vessels. Oracle bones were important and seen as a way to predict the future. Microsocieties -Minoans: Palace of Knossos on Crete covered more than 6 acres. Not much of a religious culture but did worship a female deity. Had a lot of regional diversity even though it was a small settlement. Palace Culture. Linear A language. -Mycenaeans: More war oriented. A lot of pictures containing war horses and chariots. Migrated to Greece through gradual movement (took about 250 years) and brought with them their metal working, Indo-European language, and their horse chariots. Had a lot of wealth. Their expansion led to a slight decline in the Minoan culture. Both cultures declined though after invasions from other peoples. Fortress Culture. Linear B language. Other terms -Decalogue: The Ten Commandments. Dont commit adultery, dont steal, dont murder, no other gods before me, etc. -Uluburun Shipwreck: 1325 BCE. Transporting copper and tin among many other materials that were being traded. Considered part of Bronze Age. Wrecked near the shore of Uluburun. -Primary source: A first-hand account of an event. -Ancient secondary source: Interprets or analyzes a primary source. Examples include a history textbook, a magazine examining previous findings.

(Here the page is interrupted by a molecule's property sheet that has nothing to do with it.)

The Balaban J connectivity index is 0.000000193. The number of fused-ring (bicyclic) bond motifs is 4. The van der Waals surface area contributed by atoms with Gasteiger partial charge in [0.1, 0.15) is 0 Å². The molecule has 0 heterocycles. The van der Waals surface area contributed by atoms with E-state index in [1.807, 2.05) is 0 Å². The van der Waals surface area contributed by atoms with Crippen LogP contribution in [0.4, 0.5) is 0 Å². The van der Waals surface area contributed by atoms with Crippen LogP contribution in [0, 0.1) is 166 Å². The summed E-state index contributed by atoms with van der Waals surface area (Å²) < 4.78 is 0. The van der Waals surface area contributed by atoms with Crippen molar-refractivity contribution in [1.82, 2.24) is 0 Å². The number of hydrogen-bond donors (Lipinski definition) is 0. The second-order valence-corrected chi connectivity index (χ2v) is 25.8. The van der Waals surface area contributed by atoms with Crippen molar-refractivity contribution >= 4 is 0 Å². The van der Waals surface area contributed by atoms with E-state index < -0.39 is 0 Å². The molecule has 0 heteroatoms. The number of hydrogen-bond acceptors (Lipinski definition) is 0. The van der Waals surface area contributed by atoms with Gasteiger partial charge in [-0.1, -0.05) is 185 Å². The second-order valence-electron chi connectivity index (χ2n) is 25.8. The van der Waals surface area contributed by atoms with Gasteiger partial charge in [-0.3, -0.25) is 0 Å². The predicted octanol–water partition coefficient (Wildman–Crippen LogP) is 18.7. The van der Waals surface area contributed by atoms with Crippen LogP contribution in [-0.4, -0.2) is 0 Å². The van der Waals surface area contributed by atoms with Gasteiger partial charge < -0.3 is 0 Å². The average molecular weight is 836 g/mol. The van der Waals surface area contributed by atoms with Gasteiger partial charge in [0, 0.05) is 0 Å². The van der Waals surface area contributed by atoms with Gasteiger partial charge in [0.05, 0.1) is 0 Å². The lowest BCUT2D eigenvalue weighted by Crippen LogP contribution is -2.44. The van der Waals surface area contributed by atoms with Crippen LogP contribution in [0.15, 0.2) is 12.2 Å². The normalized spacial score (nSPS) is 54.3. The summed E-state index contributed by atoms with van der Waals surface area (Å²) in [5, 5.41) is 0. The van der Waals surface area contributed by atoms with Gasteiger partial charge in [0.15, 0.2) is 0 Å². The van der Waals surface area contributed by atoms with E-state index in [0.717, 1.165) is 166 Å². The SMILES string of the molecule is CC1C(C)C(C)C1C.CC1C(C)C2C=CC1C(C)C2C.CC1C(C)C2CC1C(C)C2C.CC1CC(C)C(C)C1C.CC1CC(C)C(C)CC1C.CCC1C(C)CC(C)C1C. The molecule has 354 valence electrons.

Week 5: Characteristics of Empires (1250-350 BCE)

Recognize the different empires on a map of Eurasia -Persian Empire, Assyrian Empire, Shang Dynasty, Zhou Empire, Vedic peoples. (Persians overthrow the Assyrians, Zhou overthrows Shang) Centralized versus Decentralized -Centralized: More of a political and military organization of the empire. More focused on politics and military strength. Examples: Assyrians, Persians, Shang Dynasty -Decentralized: More sharing of culture and trade. Not very focused on strict laws or building an army. Example: Vedic peoples Centralized-Assyrians, Persians, Zhou Empire (not sure if Zhou is centralized but I asked my TA. When he emails me back ill let you know) Assyrians (934-609 BCE) -Centralized Empire -Rulers: Ashurnasipul, Sennacherib, Shalmaneser. -Focus on strict government of territory and having strong defensive/offensive military. -Succeeded by Persians Persians -Take over Assyrian Empire and borrow ideas from them -Also borrow ideas from Elamites and Babylonians -Founded by Cyrus, solidified by Darius -Tribute bases, military and tax officials, satraps, spies -Had a caste system: 1. Priests, Nobles, Warriors 2. Scribes, Bureaucrats, Merchants 3. Artisans 4. Peasants -Ride, shoot, tell the truth is what their motto was -Dualistic culture, monotheistic -Zoroastrianism